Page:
The Roman Catholic Church has reported that as many as 3,383 people have been slaughtered in the ongoing violence in the Democratic Republic of Congo since October, with disturbing reports emerging of soldiers burning and mutilating toddlers, and stabbing pregnant women.
Reuters reported on Tuesday that Church officials cited their own sources on the bloodshed in the central Kasai region, stemming from the conflict between anti-government militia and the government's army.
The United Nations and other human rights groups have said that both sides have been committing atrocities, with the Church noting that the army destroyed 10 villages in its attempts to put down the insurrection.
The anti-government militia, on the other hand, has killed hundreds of people, destroyed four villages and attacked church property.
Zeid Ra'ad al Hussein, the U.N. High Commissioner for Human Rights, said that children and women have suffered greatly in the chaos.
"Refugees from multiple villages in the Kamonya territory indicated that the Bana Mura have in the past two months shot dead, hacked or burned to death and mutilated hundreds of villagers, as well as destroying entire villages," Zeid said in a statement at the U.N. Human Rights Council in Geneva.
He added that U.N. investigators have seen children a young as 2-years-old whose limbs had been chopped off and babies had machete wounds and severe burns.
"One 2-month-old baby seen by my team had been hit by two bullets four hours after birth; the mother was also wounded. At least two pregnant women were sliced open and their fetuses mutilated," he added.
Zeid further called on an international investigation, describing Congolese efforts as "clearly insufficient in view of the massive scale and horrific nature of the crimes that have taken place and, sadly, continue."
DR Congo's Human Rights Minister Marie Ange Mushobekwa pushed back at Zeid's report, insisting that the government had nothing to hide.
"Some countries ... should not try to use the Human Rights Council — such a respectable institution — to settle scores with states whose leaders they don't like," Mushobekwa asserted.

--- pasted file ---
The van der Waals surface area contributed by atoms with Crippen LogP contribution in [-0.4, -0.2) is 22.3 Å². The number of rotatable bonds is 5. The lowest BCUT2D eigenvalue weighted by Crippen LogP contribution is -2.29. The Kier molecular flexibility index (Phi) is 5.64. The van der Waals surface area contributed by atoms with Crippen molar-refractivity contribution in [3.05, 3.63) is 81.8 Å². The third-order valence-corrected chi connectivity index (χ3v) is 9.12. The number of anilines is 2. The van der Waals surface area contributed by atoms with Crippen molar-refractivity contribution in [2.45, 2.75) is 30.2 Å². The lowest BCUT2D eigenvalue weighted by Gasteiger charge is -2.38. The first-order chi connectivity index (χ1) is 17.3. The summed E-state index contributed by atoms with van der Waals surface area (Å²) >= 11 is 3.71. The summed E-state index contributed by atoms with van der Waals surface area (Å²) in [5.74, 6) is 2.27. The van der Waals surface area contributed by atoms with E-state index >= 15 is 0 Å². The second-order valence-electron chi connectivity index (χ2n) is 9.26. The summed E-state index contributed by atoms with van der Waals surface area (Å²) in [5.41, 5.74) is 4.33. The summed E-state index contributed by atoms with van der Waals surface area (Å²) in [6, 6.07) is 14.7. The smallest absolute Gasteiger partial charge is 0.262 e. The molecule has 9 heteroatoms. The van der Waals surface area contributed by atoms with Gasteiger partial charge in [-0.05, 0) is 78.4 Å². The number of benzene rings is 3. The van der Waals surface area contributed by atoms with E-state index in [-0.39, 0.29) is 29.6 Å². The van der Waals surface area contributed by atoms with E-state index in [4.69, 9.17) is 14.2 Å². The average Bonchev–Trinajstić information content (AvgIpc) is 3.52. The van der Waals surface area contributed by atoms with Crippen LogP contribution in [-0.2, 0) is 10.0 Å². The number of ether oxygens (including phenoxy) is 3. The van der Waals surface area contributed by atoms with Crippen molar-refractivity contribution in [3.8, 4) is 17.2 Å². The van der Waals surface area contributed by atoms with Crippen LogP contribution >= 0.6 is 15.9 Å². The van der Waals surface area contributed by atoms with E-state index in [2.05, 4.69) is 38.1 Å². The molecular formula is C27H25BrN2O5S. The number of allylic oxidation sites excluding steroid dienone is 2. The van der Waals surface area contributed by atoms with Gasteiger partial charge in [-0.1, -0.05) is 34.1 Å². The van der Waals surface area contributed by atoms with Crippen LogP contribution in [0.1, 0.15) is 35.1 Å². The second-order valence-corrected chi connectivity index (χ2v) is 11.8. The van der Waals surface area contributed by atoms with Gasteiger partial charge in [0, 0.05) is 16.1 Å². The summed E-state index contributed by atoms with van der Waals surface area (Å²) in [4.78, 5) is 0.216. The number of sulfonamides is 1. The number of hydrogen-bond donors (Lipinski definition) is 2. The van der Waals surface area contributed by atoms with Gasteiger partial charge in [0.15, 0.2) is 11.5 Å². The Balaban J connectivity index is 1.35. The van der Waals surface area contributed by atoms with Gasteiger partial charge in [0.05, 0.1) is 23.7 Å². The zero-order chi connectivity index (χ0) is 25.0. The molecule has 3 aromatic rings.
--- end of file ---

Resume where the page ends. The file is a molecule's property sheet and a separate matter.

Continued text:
She also claimed that enough evidence has not been provided for the reports of mass graves.
"The sad truth is that they are looking for mass graves everywhere except where they may actually exist," she told the council.
As Newsweek reported on Tuesday, the crisis in DR Congo remains one of the least reported ones in the world. It flared up in mid–2016 when tribal chieftain Kamwina Nsapu in Kasai called for an insurgency after the government refused to recognize his authority in the province.
Nsapu was killed in an August 2016 security forces raid, which prompted his followers to start a campaign to avenge his death, which has resulted in a war with the government.
"A woefully inadequate number of aid agencies" are on the ground and a "pitiful amount of money" has been pledged to address the deadly conflict, said Ulrika Blom, the Congo country director at the Norwegian Refugee Council.
While $65 million in emergency appeal was announced by the U.N.'s humanitarian office in April, only eight percent of funds, or $5.2 million, have so far been provided.
The Catholic Church, whose adherents account for close to 50 percent of the population, reported in February that churches have also been attacked, with buildings desecrated and Christian nuns terrorized.
Cardinal Monsengwo Pasinya of Kinshasa warned at the time that a "resurgence of fear, anger and insecurity" is spreading among the people, with the Church being "targeted deliberately" for its efforts to bring the country back from the brink of civil war.
"It is now down to the men of politics to acknowledge with humility, both before the nation and before the international community, their political weakness and the turpitude of their selfish choices that have led to a political impasse and the paralysis of the institutions," Pasinya pleaded with the country's politicians.